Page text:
Activision’s Black Ops 4 is the first Call of Duty game not to feature a single-player campaign – but it’s also the highest rated installment in the franchise since Modern Warfare 2. Black Ops 4 ditched single-player mode to make way for Blackout, a sprawling map that can hold up to 100 players.
But is this big budget offering slick enough to steal away PUBG diehards?
In this article, we’ll take a look at how Blackout holds up against Battle Royale classic PUBG.
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- Well optimized
- Easy to spot enemies
- Faster gameplay
- Smooth animation
- $60 price tag
- No third-person shooter perspective
- Singular map
- Multiple Maps
- First-person and third-person viewpoint
- Realistic style
- Poorly optimized
- Slower gameplay
- Difficult to spot enemies
Since its peak in January, PUBG’s player base has been steadily dwindling. Part of this is due to the fact that PUBG is still not available for PS4. Streamers are also migrating to newer games as time goes on. Blackout is now available on PC, XBOX One, and PS4, but will the $60 price tag put off potential players?
In the following sections, we’ll take a look at the similarities and difference between PUBG and Blackout. Let’s start off with graphics.
It’s obvious from the get-go that Blackout is a triple-A title. Textures like rocks and dirt are clearly higher-fidelity and appear sharper than they do in PUBG. Blackout is also slightly more stylized – it’s not like Fortnite, but the stylized grass and trees give the environment a more polished feel. However, considering the budget difference between PUBG and Blackout, this shouldn’t be a surprise.
PUBG has a grittier environment, with duller lighting and a more realistic style. It’s not as well optimized as Blackout and can seem juddering by comparison. This makes enemy players much harder to spot, and it can take a while to get the game going.
In PUBG, you’ll spawn in a cargo plane along with the other 99 players.
You can skydive once the plane is over land, but you’ll want to time your jump carefully if you’re aiming for a specific spot in the map. In Blackout, you’ll spawn in one of several attack helicopters, though the max number of players will depend on which mode you’re in. Singles and quads mode have a maximum of 88 players, while duos can support a 100 player match.
Blackout also equips players with a wingsuit, which allows you to drop as soon as the game starts and land pretty much anywhere you like.
PUBG boasts multiple map offerings: Erangel, an abandoned Russian military island; Miramar, a South American themed desert; Sanhok, a tropical jungle; and Vikendi, an island on the Adriatic Sea. The first two maps sprawl a massive 8km by 8km, Sanhok is slightly smaller at 4x4km, and Vikendi is at 6x6km. At launch, Blackout’s only map is much smaller but has a pretty wide variety of terrain.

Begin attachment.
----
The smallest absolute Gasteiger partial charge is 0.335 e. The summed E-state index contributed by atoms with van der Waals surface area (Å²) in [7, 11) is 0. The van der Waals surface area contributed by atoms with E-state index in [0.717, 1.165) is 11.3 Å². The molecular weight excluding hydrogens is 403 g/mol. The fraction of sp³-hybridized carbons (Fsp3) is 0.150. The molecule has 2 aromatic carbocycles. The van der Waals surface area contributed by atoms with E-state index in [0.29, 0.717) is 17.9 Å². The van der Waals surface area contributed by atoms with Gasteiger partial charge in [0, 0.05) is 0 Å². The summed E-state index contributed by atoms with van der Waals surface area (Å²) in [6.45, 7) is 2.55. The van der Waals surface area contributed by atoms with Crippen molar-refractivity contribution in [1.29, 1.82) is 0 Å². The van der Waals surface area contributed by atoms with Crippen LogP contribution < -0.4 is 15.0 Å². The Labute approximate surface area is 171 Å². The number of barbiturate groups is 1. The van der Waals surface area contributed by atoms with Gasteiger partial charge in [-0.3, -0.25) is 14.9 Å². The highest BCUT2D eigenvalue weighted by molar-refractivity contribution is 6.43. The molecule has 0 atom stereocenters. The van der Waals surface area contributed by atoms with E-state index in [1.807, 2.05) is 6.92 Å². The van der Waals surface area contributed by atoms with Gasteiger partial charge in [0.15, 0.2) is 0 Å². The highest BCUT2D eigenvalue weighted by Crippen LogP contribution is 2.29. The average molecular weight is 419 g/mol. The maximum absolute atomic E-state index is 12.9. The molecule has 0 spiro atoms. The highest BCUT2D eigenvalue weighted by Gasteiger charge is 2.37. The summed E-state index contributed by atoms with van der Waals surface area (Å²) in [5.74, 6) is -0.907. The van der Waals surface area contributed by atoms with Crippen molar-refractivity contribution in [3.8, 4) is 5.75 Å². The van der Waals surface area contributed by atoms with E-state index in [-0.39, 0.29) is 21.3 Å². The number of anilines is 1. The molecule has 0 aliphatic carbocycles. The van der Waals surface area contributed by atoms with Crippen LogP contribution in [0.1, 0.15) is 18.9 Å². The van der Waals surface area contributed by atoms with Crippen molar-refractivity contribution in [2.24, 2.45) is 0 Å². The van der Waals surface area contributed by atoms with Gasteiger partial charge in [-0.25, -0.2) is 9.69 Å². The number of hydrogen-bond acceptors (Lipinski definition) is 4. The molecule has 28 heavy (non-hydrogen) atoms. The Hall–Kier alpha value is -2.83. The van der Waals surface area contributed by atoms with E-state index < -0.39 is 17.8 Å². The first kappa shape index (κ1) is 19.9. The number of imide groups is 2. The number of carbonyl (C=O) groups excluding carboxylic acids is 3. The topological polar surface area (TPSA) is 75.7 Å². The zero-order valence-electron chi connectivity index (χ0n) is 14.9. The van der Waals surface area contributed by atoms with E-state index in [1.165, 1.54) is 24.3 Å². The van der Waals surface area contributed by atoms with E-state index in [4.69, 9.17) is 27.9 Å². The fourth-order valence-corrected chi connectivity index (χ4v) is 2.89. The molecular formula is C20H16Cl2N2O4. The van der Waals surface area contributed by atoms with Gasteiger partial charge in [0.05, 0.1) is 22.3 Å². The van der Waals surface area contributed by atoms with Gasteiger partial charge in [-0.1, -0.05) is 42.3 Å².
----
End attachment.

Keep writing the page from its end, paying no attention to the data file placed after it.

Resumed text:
There’s a flooded city, a fracking tower, a dryland area… though it’s only one map, there’s a lot to explore.
Blackout’s arena has another surprise. While the focus is still certainly on the other players, the Asylum area spawns a horde of AI-controlled zombies. It’s a risky move to take them on in the midst of a Battle Royale, but taking them out can lead to some highly-coveted gear.
The general objective of both games is to remain the last man (or squad) standing on an island with around 100 other players. Both games feature a shrinking circle which closes in on the players as time goes on, forcing them into close quarters with their teammates and enemies alike.
Games typically take about 25 – 30 minutes in both Blackout and PUBG, but Blackout’s map is a bit smaller.
This, combined with the slicker animation and brighter lighting, makes it a lot easier to find and engage enemies in Blackout. PUBG’s jumpier animations and third-person perspective lend themselves to a slower style of gameplay, with more campers hiding out in houses waiting for an opportunity to ambush you.
Like most COD games, shooting in Blackout is a fairly straightforward affair.
While you can control vehicles in third-person perspective, shooting is exclusively first-person. Perk crates are scattered around the map, which provides temporary boosts like silent footsteps, or seeing enemy vehicles through walls. PUBG’s optional-third person perspective provides a wider field of vision, as well as more realistic recoil and feedback.
The skill cap in PUBG is definitely higher, so those experienced with PUBG may find shooting in Blackout a bit of a downgrade.
Looting takes a backseat to combat in Blackout, which makes it more appealing to casual players who don’t want to get bogged down in the intricacies of PUBG’s inventory.
Rare loot can be found in mystery crates throughout the map, which are highlighted in red or blue light. Drawing attention to these crates means it’s easier to find rare items, but also encourages more combat encounters as players vie from the same crate.
PUBG however, is littered with resources, ranging from weaponry to armor, and even shoes. This variety makes it harder to figure out what’s useful, and you’ll often find yourself picking up resources that you’ll never actually utilize.
PUBG vs Blackout – Which Game Should I Play?
- If you like fast-paced, polished games with simple controls, go for Activision’s Blackout.
- If you favor longer rounds and more realism, challenging gameplay, opt for Bluehole’s PUBG.